United States of America, v. Edward E. Burke, Appellant, 986 F.2d 546 (D.C. Cir. 1993)Annotate this Case
Before WALD, RUTH BADER GINSBURG and SILBERMAN, Circuit Judges.
This cause came to be heard on appeal of the defendant from the judgment of the District Court, and it was briefed and argued by counsel. The issues have been accorded full consideration by the Court and occasion no need for a published opinion. See D.C. Cir. Rule 14(c). For the reasons stated in the accompanying Memorandum, it is
ORDERED and ADJUDGED, by the Court, that in No. 92-3030, the judgment is affirmed.
The Clerk is directed to withhold issuance of the mandate herein until seven days after disposition of any timely-filed petition for rehearing. See D.C. Cir. Rule 15.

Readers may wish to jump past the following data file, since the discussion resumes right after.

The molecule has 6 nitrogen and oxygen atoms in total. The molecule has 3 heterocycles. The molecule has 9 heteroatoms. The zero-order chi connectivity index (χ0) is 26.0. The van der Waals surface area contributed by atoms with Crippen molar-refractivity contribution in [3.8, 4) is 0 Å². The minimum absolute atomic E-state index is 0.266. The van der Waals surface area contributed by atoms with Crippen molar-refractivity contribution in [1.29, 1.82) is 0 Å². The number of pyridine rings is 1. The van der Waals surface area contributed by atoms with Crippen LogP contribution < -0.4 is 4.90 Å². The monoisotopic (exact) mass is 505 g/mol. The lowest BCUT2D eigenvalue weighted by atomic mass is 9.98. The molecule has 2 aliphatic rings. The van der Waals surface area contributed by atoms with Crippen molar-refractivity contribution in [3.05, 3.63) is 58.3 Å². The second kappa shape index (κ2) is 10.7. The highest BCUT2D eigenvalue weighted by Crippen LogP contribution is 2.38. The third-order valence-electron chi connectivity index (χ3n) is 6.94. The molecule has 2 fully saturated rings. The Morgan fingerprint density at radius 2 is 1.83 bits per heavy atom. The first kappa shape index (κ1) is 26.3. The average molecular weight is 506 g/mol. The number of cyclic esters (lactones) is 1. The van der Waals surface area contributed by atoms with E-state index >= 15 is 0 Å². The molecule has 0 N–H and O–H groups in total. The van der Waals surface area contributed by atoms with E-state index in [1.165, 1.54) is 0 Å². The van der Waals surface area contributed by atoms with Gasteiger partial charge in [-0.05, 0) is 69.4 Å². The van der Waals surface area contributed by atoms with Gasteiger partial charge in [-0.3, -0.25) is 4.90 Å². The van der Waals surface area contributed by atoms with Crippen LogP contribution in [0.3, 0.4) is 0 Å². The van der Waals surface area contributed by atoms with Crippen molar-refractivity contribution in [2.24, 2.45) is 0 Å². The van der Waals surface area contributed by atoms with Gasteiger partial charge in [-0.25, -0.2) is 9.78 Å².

Mr. Edward E. Burke was tried and found guilty of distributing five grams or more of cocaine base, in violation of 21 U.S.C. 841(a) (1) and 841(b) (1) (B) (iii). At Burke's trial, Officer Gregory Bush testified that he purchased cocaine from one Dax Nelson on October 22, 1990, and four days later, called Nelson to arrange a second drug purchase. Nelson testified that he gave a one-ounce package of cocaine to Mr. Burke and asked if he wanted to make a quick $100, to which Burke responded affirmatively. Conversely, Burke contends that he received nothing, and instead that he was only accompanying Nelson on an errand in return for Nelson agreeing to let Burke borrow his car. Nelson and Burke met Officer Bush in a car on Quincy Street and the three drove around the block, with Nelson driving, Officer Bush in the passenger seat and Burke in the backseat. According to Officer Bush, Burke was introduced as Nelson's brother Ed. When Nelson said to Burke, "You got it? Give it to him," Burke reached into his jacket and pulled out two ziplock bags containing 20.42 grams of cocaine and handed them to Officer Bush. Burke disputes this account, claiming that he neither witnessed nor participated in any transaction.